ERIC Number: ED385012
Record Type: RIE
Publication Date: 1995-Apr
Reference Count: N/A
Are Recent Reforms Effective for All Students?
Cook, Bryan G.; And Others
This paper presents findings of research that examined the effects of two recent educational reforms--restructuring to produce effective schools and mainstreaming students with disabilities into general classes. Specifically, the relationship between general- and special-education achievement to school-environment quality indicators in 56 southern California schools was explored. Applying a theory of instructional tolerance that focuses on a microeconomic model of resource allocation, it was predicted that the school-level joint outcomes of general- and special-education achievement would diverge and relate differentially to indicators associated with greater school effectiveness. Data were obtained through a survey of 1,943 elementary teachers and 923 junior high teachers, an analysis of Basic Academic Skills Samples (BASS) test scores of special-education students, and an analysis of general-education students' California Assessment Program (CAP) scores. Results suggest that effective-schools research failed to produce unambiguous quality indicators nor descriptions of new technology. The data showed inverse relationships between changes in general- and special-education students' achievement in the sample schools, and inconsistent and differential relationships between school-environment quality indicators and the achievement change of the two groups of students. Additional resources and/or new instructional technologies are needed if general- and special-needs students are to be merged. Two figures and five tables are included. Contains 71 references. (LMI)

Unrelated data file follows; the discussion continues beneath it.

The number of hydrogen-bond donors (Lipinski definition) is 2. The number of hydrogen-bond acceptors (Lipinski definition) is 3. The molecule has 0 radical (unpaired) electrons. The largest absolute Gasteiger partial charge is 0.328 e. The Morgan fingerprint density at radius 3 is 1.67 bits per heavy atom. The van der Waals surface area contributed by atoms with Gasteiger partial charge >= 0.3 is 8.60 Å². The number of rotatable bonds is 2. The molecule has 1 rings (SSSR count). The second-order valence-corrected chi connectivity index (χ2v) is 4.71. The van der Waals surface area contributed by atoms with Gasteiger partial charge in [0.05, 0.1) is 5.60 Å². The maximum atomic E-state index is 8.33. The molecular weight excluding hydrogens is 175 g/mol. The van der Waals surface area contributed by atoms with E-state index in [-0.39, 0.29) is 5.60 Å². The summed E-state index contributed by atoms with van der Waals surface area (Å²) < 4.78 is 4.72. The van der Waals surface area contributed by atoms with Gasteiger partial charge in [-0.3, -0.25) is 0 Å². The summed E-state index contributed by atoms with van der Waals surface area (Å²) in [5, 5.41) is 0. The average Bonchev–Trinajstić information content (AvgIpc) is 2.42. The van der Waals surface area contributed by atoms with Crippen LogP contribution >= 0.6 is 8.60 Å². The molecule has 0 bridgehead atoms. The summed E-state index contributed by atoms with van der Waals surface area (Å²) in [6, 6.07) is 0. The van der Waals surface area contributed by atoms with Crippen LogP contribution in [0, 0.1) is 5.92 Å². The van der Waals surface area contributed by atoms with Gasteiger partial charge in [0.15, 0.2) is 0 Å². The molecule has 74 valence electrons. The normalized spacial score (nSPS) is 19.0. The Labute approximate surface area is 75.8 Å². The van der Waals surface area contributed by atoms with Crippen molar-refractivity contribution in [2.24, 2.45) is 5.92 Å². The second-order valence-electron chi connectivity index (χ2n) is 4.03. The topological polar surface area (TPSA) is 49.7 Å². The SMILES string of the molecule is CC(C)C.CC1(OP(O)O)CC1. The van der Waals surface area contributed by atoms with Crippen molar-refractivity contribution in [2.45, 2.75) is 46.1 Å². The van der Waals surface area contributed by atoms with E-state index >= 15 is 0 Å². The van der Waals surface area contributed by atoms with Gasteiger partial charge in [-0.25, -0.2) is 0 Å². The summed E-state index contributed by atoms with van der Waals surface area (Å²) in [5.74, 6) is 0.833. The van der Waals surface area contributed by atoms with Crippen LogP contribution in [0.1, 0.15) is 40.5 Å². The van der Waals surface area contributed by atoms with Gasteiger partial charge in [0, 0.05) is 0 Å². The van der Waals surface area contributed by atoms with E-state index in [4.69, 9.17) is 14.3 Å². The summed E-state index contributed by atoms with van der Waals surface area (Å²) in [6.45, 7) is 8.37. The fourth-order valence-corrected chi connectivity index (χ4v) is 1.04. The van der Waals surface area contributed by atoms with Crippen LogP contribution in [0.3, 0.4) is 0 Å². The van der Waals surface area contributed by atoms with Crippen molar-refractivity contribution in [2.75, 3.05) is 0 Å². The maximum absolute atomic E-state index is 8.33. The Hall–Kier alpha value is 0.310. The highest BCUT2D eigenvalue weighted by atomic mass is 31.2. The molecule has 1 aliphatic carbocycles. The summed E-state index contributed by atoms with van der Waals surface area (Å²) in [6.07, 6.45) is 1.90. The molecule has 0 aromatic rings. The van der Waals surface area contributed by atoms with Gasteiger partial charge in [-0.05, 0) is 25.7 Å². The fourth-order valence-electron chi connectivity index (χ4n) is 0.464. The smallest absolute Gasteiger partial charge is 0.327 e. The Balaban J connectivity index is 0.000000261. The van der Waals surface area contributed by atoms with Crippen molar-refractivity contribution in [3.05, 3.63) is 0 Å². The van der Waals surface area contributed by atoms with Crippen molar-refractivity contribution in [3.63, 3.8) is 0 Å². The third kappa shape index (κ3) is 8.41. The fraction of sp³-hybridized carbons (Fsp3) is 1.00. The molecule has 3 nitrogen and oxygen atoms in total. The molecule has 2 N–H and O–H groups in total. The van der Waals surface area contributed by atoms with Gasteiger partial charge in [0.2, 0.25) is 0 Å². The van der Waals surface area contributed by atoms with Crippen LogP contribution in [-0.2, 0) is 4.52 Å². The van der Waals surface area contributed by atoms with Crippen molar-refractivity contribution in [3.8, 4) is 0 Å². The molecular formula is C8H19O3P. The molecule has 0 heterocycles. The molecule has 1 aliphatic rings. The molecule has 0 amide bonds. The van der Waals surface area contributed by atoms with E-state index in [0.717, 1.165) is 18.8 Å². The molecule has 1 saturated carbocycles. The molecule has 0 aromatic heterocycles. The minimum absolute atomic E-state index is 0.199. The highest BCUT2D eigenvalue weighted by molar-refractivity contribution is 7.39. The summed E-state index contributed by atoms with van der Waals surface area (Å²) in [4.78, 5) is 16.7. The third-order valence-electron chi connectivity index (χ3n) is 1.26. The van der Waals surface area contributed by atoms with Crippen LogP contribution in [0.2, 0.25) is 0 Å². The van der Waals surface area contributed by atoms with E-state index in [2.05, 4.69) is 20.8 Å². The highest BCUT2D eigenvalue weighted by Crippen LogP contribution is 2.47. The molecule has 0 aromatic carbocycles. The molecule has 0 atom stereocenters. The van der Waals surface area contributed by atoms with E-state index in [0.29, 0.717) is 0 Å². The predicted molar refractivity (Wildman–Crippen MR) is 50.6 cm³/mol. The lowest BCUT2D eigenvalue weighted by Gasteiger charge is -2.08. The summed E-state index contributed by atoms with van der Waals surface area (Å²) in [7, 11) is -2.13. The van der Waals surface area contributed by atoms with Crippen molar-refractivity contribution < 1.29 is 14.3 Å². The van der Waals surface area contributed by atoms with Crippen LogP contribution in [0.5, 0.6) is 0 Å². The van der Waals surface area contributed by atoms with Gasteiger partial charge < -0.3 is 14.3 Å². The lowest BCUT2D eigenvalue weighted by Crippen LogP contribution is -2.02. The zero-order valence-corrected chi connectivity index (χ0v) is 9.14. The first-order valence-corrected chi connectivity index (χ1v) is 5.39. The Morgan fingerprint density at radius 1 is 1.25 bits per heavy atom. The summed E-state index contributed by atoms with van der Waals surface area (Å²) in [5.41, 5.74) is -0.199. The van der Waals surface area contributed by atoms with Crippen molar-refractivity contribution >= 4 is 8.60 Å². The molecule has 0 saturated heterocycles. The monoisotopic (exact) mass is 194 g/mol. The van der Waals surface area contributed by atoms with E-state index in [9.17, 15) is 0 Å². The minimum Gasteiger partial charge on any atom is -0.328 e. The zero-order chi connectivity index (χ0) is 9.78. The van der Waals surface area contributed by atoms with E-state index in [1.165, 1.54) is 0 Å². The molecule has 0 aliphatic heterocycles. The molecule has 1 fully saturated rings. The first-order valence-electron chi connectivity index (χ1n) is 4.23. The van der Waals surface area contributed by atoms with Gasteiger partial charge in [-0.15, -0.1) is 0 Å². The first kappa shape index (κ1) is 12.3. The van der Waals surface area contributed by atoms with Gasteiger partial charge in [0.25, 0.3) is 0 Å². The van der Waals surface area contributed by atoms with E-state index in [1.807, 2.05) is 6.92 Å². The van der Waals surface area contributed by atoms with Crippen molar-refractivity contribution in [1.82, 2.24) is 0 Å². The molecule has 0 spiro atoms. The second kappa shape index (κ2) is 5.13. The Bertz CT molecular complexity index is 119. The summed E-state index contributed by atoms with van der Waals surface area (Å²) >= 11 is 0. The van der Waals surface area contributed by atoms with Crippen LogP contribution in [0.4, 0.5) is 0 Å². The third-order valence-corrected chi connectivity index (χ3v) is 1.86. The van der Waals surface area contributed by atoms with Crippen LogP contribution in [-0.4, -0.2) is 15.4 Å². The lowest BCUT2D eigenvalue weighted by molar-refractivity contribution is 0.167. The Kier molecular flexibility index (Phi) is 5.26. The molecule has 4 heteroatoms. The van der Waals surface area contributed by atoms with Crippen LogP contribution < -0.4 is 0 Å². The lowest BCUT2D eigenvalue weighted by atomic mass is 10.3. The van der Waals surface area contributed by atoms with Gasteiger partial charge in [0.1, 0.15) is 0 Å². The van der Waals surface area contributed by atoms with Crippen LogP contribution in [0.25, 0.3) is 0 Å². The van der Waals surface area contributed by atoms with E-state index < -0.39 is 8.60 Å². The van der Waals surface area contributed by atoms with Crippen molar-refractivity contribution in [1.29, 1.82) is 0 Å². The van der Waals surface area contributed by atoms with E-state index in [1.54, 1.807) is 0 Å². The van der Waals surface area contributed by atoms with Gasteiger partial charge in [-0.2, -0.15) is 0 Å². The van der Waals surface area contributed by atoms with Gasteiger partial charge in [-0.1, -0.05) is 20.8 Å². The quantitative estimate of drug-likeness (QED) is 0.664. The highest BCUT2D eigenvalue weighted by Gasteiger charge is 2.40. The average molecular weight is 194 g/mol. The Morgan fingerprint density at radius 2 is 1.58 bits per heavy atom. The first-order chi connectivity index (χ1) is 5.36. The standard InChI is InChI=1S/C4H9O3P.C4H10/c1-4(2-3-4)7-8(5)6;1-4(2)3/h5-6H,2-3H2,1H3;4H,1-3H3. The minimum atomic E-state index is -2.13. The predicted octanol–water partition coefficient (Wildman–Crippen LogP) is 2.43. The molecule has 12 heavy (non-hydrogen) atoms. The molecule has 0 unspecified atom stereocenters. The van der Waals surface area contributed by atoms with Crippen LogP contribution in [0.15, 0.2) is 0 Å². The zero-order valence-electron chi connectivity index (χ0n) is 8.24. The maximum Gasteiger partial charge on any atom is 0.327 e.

Descriptors: Academic Achievement, Educational Environment, Educational Quality, Effective Schools Research, Inclusive Schools, Junior High Schools, Mainstreaming, Normalization (Disabilities), Performance, Regression (Statistics), Regular and Special Education Relationship, School Effectiveness
Center for the Advanced Studies of Individual Differences, c/o Community & Organization Research Institute (CORI), 2201 North Hall, University of California, Santa Barbara, CA 93106.
Publication Type: Speeches/Meeting Papers; Reports - Research
Education Level: N/A
Sponsor: Department of Education, Washington, DC.
Authoring Institution: N/A
Note: Paper presented at the Annual Meeting of the American Educational Research Association (San Francisco, CA, April 18-22, 1995).